Whatever you think about post-Roman and medieval corn-dryers, you have to admit: they’re not exactly over-studied. The published literature is not overwhelming, by any stretch of the imagination – even if you include malting ovens. The subject is somewhat better served in Irish than in British archaeology, but still, to the best of my knowledge, there’s no “go-to” book on the archaeology of drying kilns.
If you’ve ever delved into drying kiln research in British or Irish archaeology, you may well have found reference to Robert Rickett’s undergraduate dissertation Post-Roman and Medieval Drying Kilns, completed at University College Cardiff in 1975. It was a pioneering piece of work, the first synthesis on the subject, covering the whole extent of the British Isles, and has not been superseded. But for decades it has remained unpublished – accessible at Cardiff for a time, but now no longer.
So I’m delighted to report that Mr Rickett has agreed for his work to be published by the good folks at Archaeopress. It’s in their Access Archaeology imprint, meaning that there’s an open-access e-book to download, as well as a paperback to purchase.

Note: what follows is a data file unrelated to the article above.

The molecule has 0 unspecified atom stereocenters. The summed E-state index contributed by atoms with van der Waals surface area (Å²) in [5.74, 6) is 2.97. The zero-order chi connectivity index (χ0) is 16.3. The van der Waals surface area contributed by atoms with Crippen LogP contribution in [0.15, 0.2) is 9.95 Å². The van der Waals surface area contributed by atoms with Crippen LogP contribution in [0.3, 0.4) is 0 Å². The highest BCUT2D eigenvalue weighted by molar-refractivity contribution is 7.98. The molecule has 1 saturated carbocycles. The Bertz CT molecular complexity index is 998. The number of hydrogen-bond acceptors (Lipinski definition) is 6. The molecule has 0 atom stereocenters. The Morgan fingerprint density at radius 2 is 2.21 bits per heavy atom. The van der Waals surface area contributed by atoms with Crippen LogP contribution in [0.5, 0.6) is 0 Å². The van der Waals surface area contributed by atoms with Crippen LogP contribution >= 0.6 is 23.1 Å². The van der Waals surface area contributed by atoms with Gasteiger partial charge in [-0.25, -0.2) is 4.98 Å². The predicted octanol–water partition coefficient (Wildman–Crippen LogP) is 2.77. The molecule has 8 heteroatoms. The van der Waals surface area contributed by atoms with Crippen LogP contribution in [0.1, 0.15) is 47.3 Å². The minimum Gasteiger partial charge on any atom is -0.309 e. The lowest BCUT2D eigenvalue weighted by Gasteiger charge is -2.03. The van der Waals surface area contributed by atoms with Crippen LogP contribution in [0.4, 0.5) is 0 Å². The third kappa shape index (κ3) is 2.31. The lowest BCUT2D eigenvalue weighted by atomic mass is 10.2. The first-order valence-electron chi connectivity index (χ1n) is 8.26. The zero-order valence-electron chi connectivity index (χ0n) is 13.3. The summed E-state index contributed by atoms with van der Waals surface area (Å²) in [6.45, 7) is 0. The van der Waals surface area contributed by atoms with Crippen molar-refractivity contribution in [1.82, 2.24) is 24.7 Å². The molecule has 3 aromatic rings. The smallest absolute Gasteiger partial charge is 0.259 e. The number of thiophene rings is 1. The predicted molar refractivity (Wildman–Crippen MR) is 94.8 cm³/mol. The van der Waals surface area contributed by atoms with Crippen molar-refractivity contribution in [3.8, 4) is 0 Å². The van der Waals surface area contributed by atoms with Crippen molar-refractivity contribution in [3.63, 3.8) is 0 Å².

In my capacity as editor, I’ve included some notes to highlight where sites in the Gazetteer have been published since 1975, and an introduction setting the book within its current research context. Otherwise, the study remains very much how Mr Rickett completed it in 1975, and it should be read as such: a ‘period piece’, but one with important insights and rare evidence to offer. For instance, it contains a bumper Gazetteer (including some sites you may never have heard of) spanning the post-Roman and medieval periods* across Ireland, Great Britain, the Northern Isles and the Isle of Man. It lays the foundations of a uniform terminology and typology (explaining why ‘drying kiln’ is preferable to ‘crop-drying oven’, ‘malting oven’, ‘corn-dryer’, etc.). And it assembles a fine array of documentary sources to contextualize the archaeological evidence.
It’s been a real pleasure and privilege to contribute to the publication of this classic, pioneering study. I hope it proves as valuable to you as it has to me.
* There is little in the way of ‘Anglo-Saxon’ (i.e. 5th-11th c. English) evidence, but that’s only to be expected: very few Anglo-Saxon rural settlements had been excavated by 1975. Much more evidence is now available, as discussed in Farming Transformed.